Dallas Shooter Wrote 'RB' on Wall Using Blood, Police Chief Says

Dallas Police Chief David Brown speaks at a City Hall press conference on the fatal shootings of five police officers July 8, 2016, in Dallas.
Stewart F. House/Getty Image

The Dallas gunman who shot and killed five Dallas law-enforcement officers and injured several others taunted police during negotiations and seemed to have other plans, "possibly for a larger attack," Dallas Police Chief David Brown revealed in a Sunday Interview with CNN's State of the Union, the Washington Post reports.

The chief told the network that Micah Xavier Johnson was "determined to hurt more officers" and would have done so had the authorities not sent in a "robot bomb" to kill the 25-year-old.


"He just basically lied to us; playing games, laughing at us, singing, asking how many did he get and that he wanted to kill some more and that there were bombs there," Brown said, explaining that negotiations had broken down.

The chief said that "based on evidence of bomb-making materials and a journal" found in Johnson's Mesquite, Texas, home, "we’re convinced that this suspect had other plans” for what might have been a larger attack. Johnson, Brown said, "had been practicing explosive detonations," and possessed enough equipment to "have devastating effects throughout our city and our North Texas area."

Brown believes that the police-involved shooting deaths of Alton Sterling in Baton Rouge, La., and Philando Castile in Falcon Heights, Minn., may have led Johnson "to fast-track his plans," and unleash terror on what had been a peaceful Black Lives Matter protest in Dallas.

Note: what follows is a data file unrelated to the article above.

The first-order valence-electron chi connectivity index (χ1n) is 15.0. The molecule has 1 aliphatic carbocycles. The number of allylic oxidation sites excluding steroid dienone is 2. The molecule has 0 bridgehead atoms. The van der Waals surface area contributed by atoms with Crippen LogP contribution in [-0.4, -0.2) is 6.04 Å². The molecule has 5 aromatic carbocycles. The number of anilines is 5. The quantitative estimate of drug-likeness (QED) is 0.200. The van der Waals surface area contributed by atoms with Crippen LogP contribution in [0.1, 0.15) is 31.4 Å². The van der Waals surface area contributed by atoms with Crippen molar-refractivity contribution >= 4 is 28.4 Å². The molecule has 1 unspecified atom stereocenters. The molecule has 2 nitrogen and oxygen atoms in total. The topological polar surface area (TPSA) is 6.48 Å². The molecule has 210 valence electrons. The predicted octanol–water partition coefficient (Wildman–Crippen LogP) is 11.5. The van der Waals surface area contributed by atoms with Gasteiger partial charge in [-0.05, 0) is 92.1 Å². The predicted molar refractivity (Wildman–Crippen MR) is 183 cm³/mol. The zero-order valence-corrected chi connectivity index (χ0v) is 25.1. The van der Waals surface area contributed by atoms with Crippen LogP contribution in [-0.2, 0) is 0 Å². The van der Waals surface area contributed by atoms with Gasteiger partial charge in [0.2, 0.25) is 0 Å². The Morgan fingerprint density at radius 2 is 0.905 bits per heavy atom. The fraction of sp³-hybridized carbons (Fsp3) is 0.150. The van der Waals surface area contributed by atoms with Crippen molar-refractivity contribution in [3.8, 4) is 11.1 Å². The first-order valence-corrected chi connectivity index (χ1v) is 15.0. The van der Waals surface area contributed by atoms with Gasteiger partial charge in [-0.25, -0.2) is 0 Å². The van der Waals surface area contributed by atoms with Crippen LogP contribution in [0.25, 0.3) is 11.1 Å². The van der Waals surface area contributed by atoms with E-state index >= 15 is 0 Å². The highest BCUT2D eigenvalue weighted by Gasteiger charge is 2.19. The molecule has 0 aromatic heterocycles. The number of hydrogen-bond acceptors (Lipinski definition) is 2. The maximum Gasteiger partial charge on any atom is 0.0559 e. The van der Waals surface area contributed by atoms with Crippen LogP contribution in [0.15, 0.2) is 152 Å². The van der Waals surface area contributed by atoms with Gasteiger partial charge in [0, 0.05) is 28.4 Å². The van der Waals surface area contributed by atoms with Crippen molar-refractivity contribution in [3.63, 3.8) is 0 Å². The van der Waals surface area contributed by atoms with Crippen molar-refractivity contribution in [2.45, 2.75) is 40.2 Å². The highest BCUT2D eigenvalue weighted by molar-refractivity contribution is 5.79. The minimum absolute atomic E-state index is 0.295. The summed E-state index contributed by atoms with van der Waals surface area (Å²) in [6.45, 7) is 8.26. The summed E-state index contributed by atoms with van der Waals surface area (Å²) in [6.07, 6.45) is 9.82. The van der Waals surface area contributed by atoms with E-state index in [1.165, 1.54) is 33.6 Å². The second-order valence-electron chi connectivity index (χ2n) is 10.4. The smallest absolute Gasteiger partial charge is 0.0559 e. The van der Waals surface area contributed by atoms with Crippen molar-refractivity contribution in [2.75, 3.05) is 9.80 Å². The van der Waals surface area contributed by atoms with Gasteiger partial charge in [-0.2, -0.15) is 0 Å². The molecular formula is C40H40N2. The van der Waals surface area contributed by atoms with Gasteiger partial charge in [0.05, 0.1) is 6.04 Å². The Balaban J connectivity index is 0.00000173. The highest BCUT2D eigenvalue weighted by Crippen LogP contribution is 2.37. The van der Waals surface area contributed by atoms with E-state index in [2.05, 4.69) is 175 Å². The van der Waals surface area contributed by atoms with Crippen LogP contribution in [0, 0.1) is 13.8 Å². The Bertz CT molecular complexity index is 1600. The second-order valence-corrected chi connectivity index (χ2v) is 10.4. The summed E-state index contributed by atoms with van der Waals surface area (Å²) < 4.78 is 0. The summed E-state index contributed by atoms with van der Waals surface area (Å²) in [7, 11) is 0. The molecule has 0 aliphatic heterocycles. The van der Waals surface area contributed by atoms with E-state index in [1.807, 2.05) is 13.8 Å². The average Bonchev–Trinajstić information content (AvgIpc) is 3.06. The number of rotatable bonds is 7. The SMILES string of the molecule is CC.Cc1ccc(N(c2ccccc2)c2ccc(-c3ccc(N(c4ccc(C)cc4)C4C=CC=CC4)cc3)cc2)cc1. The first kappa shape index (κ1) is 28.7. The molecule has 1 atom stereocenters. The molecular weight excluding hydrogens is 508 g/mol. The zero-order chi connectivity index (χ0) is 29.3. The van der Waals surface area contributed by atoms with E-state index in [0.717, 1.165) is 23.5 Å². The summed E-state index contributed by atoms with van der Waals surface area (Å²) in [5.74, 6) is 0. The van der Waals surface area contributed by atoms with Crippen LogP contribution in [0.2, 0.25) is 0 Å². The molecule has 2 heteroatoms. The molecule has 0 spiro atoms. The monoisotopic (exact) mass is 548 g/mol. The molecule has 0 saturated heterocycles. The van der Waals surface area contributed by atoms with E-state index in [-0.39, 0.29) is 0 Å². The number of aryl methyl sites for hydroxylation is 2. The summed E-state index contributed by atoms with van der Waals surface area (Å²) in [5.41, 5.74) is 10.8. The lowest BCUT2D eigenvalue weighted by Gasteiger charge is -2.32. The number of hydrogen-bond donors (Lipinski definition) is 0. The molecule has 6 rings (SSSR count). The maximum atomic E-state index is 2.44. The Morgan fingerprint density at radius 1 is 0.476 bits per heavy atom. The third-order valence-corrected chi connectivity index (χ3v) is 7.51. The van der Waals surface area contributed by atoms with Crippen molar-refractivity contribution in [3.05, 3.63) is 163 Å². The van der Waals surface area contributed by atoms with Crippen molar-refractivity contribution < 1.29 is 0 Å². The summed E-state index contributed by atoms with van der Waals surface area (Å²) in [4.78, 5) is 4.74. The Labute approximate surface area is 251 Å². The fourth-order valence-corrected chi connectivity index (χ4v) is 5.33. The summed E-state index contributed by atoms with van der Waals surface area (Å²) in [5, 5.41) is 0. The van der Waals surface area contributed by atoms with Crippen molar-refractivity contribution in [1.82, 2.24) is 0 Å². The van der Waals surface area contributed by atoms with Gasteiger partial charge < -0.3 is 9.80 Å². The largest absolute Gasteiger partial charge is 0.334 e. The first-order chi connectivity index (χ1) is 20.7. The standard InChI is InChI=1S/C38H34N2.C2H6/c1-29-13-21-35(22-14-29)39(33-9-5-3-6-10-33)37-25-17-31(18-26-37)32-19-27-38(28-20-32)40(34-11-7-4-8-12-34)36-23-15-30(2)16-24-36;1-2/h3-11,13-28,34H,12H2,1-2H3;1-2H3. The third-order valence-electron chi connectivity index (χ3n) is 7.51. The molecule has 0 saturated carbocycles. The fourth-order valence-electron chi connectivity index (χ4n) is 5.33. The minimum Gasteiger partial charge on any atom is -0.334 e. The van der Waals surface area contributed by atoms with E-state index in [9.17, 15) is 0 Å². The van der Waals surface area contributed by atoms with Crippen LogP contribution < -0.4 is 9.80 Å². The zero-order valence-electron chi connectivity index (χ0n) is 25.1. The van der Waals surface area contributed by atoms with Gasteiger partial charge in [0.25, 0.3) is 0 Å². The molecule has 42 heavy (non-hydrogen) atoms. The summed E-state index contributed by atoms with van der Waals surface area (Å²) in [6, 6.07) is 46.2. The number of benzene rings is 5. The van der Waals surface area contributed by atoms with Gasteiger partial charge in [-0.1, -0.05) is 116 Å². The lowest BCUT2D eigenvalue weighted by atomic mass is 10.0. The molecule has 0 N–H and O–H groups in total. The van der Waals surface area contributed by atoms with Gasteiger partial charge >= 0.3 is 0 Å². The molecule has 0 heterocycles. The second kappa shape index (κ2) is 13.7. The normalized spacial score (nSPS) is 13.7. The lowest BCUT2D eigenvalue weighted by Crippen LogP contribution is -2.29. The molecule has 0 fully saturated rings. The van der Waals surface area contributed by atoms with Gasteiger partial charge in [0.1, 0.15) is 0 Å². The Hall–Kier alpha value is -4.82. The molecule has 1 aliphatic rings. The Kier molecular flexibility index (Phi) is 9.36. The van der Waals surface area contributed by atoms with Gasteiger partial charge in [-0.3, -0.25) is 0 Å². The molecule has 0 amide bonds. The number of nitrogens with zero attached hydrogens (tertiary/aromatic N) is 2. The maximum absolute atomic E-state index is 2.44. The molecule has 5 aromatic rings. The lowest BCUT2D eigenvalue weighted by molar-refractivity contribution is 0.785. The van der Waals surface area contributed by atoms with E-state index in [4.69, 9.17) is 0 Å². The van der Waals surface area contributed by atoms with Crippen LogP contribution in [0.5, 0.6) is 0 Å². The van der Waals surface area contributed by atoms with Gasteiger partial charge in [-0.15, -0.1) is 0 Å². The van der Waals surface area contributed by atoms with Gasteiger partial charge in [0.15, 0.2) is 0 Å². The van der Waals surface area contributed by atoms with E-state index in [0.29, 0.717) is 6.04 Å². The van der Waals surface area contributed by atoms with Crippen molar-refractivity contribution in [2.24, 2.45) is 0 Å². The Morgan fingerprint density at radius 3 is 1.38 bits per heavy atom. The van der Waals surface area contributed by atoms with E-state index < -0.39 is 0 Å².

Currently, Dallas investigators are working to figure out what Johnson meant by "RB," the letters he had written on the wall in blood just before his death, Brown said.


"At the scene where he was killed, he wrote some lettering in blood on the walls, which leads us to believe he was wounded on the way up the stairwell, on the second floor of the El Centro building, and where we detonated the device to end the standoff, there was more lettering written in his own blood," the police chief explained. “We’re trying to figure out . . . what those initials mean.”

In the CNN interview, Brown also attempted to explain how initial reports of three additional "suspects"—who were in fact not involved in the shooting—came about.


According to Brown, some 20 to 30 people, some of whom were wearing camouflage, turned up to the protest armed with AR-15 rifles and other gear, like gas masks, ammunition gear and bulletproof vests.

"Doesn't make sense to us," Brown said, "but that's their right in Texas."

However, when the shooting started, those individuals "began to run," marking them as suspects to law enforcement until their involvement could be ruled out.


Two of the three individuals apprehended were released, but one man was charged with a misdemeanor because he was not legally allowed to carry a gun, Brown said.

Read more at the Washington Post.

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